The hidden story behind Apple’s growth concerns…

From Justin Brill, Editor, Stansberry Digest:

Warren Buffett’s Berkshire Hathaway (BRK) just announced a surprising new bet…

The company reported yesterday that it had taken a $1 billion position in consumer-technology giant Apple (AAPL) in the first quarter of the year.

The news pushed shares up nearly 4% and added a massive $18.4 billion to the company’s $500 billion-plus market cap.

But according to multiple reports, it wasn’t Buffett himself who made the investment. It was his Berkshire Hathaway “heirs” – former hedge-fund managers Todd Combs and Ted Weschler – who many believe are likely to run the company’s stock portfolio when Buffett retires.

The move also represents a departure for Buffett’s Berkshire, which has always avoided technology stocks – outside of its big 2011 investment in IBM (IBM). As the Wall Street Journal reported earlier this week…

Mr. Buffett has long voiced his aversion to investing in technology companies. Four years ago, he specifically ruled out investing in Apple.

But Todd Combs, who joined Berkshire in 2011, and Ted Weschler, who arrived a year later, have shown a willingness to wade into corners of the market that Mr. Buffett won’t touch, including the tech sector.

The investment shows the amount of rope Mr. Buffett is willing to give his protégés, as the legendary stock picker, who turns 86 years old in August, prepares Berkshire for a future without him at the helm.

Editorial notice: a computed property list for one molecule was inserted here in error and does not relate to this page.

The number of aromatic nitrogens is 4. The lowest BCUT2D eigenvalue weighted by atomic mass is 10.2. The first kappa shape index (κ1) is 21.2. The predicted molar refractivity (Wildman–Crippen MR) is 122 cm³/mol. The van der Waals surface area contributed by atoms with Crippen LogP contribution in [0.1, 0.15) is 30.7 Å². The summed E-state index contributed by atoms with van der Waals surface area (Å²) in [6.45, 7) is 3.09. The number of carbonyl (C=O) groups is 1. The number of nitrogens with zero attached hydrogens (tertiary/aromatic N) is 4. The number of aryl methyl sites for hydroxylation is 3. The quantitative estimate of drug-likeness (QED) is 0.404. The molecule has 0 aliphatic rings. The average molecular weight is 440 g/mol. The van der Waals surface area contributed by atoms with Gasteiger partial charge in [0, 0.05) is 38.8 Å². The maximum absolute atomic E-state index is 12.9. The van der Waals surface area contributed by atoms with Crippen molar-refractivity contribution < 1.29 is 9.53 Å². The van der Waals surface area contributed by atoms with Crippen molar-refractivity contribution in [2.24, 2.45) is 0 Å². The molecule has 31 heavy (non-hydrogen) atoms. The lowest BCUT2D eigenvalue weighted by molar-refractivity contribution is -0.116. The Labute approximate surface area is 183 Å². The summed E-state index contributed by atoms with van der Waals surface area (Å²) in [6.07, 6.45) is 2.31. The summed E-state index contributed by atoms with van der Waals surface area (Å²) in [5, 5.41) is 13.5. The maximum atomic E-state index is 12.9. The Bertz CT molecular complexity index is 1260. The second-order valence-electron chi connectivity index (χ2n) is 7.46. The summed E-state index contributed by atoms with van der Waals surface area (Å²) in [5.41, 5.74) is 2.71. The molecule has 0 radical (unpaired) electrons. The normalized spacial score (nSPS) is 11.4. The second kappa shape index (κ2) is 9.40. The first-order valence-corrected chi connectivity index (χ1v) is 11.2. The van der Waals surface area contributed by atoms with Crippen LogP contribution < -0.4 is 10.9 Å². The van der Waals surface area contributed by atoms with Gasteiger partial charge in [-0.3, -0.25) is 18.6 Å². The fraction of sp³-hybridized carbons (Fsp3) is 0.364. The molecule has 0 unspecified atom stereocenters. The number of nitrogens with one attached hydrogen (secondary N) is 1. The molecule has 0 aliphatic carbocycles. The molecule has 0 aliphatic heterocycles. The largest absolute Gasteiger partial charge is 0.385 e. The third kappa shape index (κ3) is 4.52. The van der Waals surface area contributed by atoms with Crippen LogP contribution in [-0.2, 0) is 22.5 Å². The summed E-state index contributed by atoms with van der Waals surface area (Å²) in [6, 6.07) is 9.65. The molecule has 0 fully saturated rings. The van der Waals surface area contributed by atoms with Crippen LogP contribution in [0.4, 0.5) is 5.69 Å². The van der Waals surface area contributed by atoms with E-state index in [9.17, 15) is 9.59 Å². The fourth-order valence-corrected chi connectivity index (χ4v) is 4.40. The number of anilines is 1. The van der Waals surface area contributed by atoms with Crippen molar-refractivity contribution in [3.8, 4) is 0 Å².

Hedge-fund manager David Einhorn and billionaire George Soros also disclosed big purchases of Apple stock during the first quarter.

These large buys follow news late last month that billionaire activist investor Carl Icahn had sold his entire position in the company.

Regular Digest readers know several Stansberry Research analysts have been bullish on Apple for months now. Given its recent performance, you may be wondering if that’s still the case.

After all, shares have been incredibly volatile of late… the company just posted its first quarterly decline in earnings in 13 years… And before yesterday’s news, the stock was sitting near multiyear lows.

In his latest issue of Retirement Trader (published last Friday), Dr. David “Doc” Eifrig explained why he remains incredibly bullish on Apple today…

Sometimes you can get too big for your own good. Apple has flirted with being the largest company in the world for a while. The consumer-tech giant makes some of the best and most successful products in the world.

That’s the problem. Nearly everyone who wants an iPhone (and can afford it) already has one in his or her pocket. Now that the company has sold 821.8 million iPhones, the question becomes: Who’s left to buy one?

This quarter, for the first time since 2012, Apple missed earnings expectations. Year-over-year revenue declined for the first time since 2003. Shares fell from around $104 to $95, and they’ve since drifted closer to $90.

As Doc explained, Apple’s growth clearly appears to be slowing today. But there’s more to the story.